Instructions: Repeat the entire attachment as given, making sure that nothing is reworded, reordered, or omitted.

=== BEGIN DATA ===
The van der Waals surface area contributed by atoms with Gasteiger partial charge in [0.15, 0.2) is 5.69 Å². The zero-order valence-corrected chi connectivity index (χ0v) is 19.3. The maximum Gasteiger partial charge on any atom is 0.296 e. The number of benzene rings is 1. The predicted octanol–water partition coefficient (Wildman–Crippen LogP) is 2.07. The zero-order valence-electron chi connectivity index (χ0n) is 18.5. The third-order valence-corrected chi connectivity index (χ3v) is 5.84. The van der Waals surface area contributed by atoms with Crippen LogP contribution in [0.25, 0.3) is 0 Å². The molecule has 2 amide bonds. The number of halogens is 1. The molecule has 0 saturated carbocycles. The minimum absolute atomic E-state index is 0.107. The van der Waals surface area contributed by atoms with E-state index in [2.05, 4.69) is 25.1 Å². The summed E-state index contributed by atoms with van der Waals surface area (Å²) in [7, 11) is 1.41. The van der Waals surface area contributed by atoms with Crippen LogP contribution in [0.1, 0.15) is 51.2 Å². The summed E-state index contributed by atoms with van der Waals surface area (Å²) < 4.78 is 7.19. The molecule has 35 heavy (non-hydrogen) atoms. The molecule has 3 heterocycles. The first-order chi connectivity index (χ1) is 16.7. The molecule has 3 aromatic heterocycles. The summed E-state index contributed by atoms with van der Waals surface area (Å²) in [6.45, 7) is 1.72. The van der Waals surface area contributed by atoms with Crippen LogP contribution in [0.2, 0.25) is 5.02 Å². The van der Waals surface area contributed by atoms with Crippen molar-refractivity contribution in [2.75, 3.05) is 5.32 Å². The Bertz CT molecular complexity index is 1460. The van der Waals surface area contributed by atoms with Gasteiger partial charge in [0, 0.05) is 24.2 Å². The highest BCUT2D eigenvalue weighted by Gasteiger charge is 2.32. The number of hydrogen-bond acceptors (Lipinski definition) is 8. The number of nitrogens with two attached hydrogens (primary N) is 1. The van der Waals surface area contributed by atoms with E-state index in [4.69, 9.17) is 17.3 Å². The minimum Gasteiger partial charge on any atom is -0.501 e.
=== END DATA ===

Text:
The van der Waals surface area contributed by atoms with Gasteiger partial charge in [0.15, 0.2) is 5.69 Å². The zero-order valence-corrected chi connectivity index (χ0v) is 19.3. The maximum Gasteiger partial charge on any atom is 0.296 e. The number of benzene rings is 1. The predicted octanol–water partition coefficient (Wildman–Crippen LogP) is 2.07. The zero-order valence-electron chi connectivity index (χ0n) is 18.5. The third-order valence-corrected chi connectivity index (χ3v) is 5.84. The van der Waals surface area contributed by atoms with Crippen LogP contribution in [0.25, 0.3) is 0 Å². The molecule has 2 amide bonds. The number of halogens is 1. The molecule has 0 saturated carbocycles. The minimum absolute atomic E-state index is 0.107. The van der Waals surface area contributed by atoms with E-state index in [2.05, 4.69) is 25.1 Å². The summed E-state index contributed by atoms with van der Waals surface area (Å²) in [7, 11) is 1.41. The van der Waals surface area contributed by atoms with Crippen LogP contribution in [0.1, 0.15) is 51.2 Å². The summed E-state index contributed by atoms with van der Waals surface area (Å²) < 4.78 is 7.19. The molecule has 35 heavy (non-hydrogen) atoms. The molecule has 3 heterocycles. The first-order chi connectivity index (χ1) is 16.7. The molecule has 3 aromatic heterocycles. The summed E-state index contributed by atoms with van der Waals surface area (Å²) in [6.45, 7) is 1.72. The van der Waals surface area contributed by atoms with Crippen LogP contribution in [0.2, 0.25) is 5.02 Å². The van der Waals surface area contributed by atoms with Crippen molar-refractivity contribution in [2.75, 3.05) is 5.32 Å². The Bertz CT molecular complexity index is 1460. The van der Waals surface area contributed by atoms with Gasteiger partial charge in [0, 0.05) is 24.2 Å². The highest BCUT2D eigenvalue weighted by Gasteiger charge is 2.32. The number of hydrogen-bond acceptors (Lipinski definition) is 8. The number of nitrogens with two attached hydrogens (primary N) is 1. The van der Waals surface area contributed by atoms with E-state index in [4.69, 9.17) is 17.3 Å². The minimum Gasteiger partial charge on any atom is -0.501 e.